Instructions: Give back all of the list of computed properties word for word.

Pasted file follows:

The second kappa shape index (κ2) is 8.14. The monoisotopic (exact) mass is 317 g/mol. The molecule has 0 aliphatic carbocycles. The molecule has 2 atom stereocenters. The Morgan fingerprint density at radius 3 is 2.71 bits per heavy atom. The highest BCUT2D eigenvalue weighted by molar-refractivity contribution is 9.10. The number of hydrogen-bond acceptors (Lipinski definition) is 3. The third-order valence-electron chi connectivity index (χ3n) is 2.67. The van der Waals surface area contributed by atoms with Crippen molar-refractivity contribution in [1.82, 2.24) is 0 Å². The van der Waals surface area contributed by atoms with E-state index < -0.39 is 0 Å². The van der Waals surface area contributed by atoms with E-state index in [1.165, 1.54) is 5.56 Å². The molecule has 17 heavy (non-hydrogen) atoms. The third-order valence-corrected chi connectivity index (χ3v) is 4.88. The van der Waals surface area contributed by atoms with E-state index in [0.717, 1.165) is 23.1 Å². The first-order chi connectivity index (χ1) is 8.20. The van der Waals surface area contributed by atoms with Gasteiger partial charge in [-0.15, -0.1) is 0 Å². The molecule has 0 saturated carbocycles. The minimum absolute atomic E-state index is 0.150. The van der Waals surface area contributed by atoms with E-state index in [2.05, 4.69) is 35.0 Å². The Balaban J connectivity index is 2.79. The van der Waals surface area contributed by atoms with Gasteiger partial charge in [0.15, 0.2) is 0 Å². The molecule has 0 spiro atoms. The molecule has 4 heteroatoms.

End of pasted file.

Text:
The second kappa shape index (κ2) is 8.14. The monoisotopic (exact) mass is 317 g/mol. The molecule has 0 aliphatic carbocycles. The molecule has 2 atom stereocenters. The Morgan fingerprint density at radius 3 is 2.71 bits per heavy atom. The highest BCUT2D eigenvalue weighted by molar-refractivity contribution is 9.10. The number of hydrogen-bond acceptors (Lipinski definition) is 3. The third-order valence-electron chi connectivity index (χ3n) is 2.67. The van der Waals surface area contributed by atoms with Crippen molar-refractivity contribution in [1.82, 2.24) is 0 Å². The van der Waals surface area contributed by atoms with E-state index < -0.39 is 0 Å². The van der Waals surface area contributed by atoms with E-state index in [1.165, 1.54) is 5.56 Å². The molecule has 17 heavy (non-hydrogen) atoms. The third-order valence-corrected chi connectivity index (χ3v) is 4.88. The van der Waals surface area contributed by atoms with E-state index in [0.717, 1.165) is 23.1 Å². The first-order chi connectivity index (χ1) is 8.20. The van der Waals surface area contributed by atoms with Gasteiger partial charge in [-0.15, -0.1) is 0 Å². The molecule has 0 saturated carbocycles. The minimum absolute atomic E-state index is 0.150. The van der Waals surface area contributed by atoms with E-state index in [2.05, 4.69) is 35.0 Å². The Balaban J connectivity index is 2.79. The van der Waals surface area contributed by atoms with Gasteiger partial charge in [0.15, 0.2) is 0 Å². The molecule has 0 spiro atoms. The molecule has 4 heteroatoms.